thing, showing the ways that we’re communicating, thankfully, informally to the community. So I’m really excited about this. Like we’re in the, we’re on a podcast.
JOHN BAE: Yes.
KAREN FRIEDMAN: Happy hour is next, even more exciting.
ANGEL SANCHEZ: Yeah, this is awesome. So, to kind of describe a little bit of my professional background, I would say, it involves the opportunity, first and foremost, to work alongside and in an organization that was fighting for justice-impacted individuals, but not just so, it was also led by-justice impacted individuals.
So the organization I come from, the Florida Rights Restoration Coalition, we’ve been fighting to undo a Jim Crow-era policy of life disenfranchisement upon the conviction of any felony in Florida. We had to learn how can we destigmatize our community. We couldn’t depend on others fighting for us. And when the low-hanging fruits were no longer there, oftentimes, many of those who were doing good work found their way into other states and other areas that provided them other low-hanging fruits, and we were left, for lack of better words, holding the bag.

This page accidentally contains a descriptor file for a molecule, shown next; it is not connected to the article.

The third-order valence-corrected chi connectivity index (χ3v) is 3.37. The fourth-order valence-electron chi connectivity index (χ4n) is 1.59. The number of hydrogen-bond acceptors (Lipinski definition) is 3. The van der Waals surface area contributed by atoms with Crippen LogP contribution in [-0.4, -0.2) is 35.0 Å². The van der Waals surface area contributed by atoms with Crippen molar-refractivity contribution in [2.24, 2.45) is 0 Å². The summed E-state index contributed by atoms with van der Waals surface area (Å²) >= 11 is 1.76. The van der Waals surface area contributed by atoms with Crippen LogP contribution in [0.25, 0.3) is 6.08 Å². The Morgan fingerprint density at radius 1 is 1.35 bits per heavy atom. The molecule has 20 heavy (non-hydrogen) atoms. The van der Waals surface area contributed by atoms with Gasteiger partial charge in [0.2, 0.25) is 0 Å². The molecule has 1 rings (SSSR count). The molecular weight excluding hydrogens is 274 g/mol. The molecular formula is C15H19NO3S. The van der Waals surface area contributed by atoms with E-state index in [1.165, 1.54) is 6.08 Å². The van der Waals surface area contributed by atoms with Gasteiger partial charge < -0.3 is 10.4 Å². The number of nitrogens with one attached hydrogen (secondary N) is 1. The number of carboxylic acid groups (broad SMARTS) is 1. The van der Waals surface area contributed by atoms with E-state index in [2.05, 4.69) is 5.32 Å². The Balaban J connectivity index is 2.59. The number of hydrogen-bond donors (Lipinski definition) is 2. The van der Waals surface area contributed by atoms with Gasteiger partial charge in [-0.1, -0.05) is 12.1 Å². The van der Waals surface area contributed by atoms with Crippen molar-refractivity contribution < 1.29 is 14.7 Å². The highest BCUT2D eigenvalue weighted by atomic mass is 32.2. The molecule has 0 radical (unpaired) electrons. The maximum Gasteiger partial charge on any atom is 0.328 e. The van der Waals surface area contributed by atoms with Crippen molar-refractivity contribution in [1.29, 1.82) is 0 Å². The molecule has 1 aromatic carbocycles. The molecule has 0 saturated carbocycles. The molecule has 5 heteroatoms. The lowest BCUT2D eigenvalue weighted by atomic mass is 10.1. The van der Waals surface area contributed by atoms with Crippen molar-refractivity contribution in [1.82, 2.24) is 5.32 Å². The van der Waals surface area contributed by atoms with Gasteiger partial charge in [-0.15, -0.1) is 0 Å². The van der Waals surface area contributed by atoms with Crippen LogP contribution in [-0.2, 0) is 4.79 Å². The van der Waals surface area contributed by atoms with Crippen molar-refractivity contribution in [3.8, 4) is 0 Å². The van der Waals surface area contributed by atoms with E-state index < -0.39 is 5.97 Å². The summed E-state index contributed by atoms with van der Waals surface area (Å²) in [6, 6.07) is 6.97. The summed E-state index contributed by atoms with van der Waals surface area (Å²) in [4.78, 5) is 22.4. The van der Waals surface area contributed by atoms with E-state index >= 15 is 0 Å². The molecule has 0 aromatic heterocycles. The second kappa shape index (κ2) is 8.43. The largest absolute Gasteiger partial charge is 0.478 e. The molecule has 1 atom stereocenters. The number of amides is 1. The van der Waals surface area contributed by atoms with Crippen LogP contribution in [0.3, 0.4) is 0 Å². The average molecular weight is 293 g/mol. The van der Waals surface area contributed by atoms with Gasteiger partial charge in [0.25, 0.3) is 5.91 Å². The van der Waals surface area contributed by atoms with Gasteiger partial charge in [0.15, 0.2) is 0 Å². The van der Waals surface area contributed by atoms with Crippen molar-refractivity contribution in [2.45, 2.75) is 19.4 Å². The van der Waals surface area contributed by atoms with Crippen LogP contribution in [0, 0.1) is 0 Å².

And so that’s when we decided we needed to take agency and initiative of our own issues. And we began meeting people where they were. We began talking to people from all walks of life and realizing that many of the regular common folks on the ground really believe in second chances. They really believe in restoration. But oftentimes are discouraged or scared out of it, with these stigmatized, demonized narratives.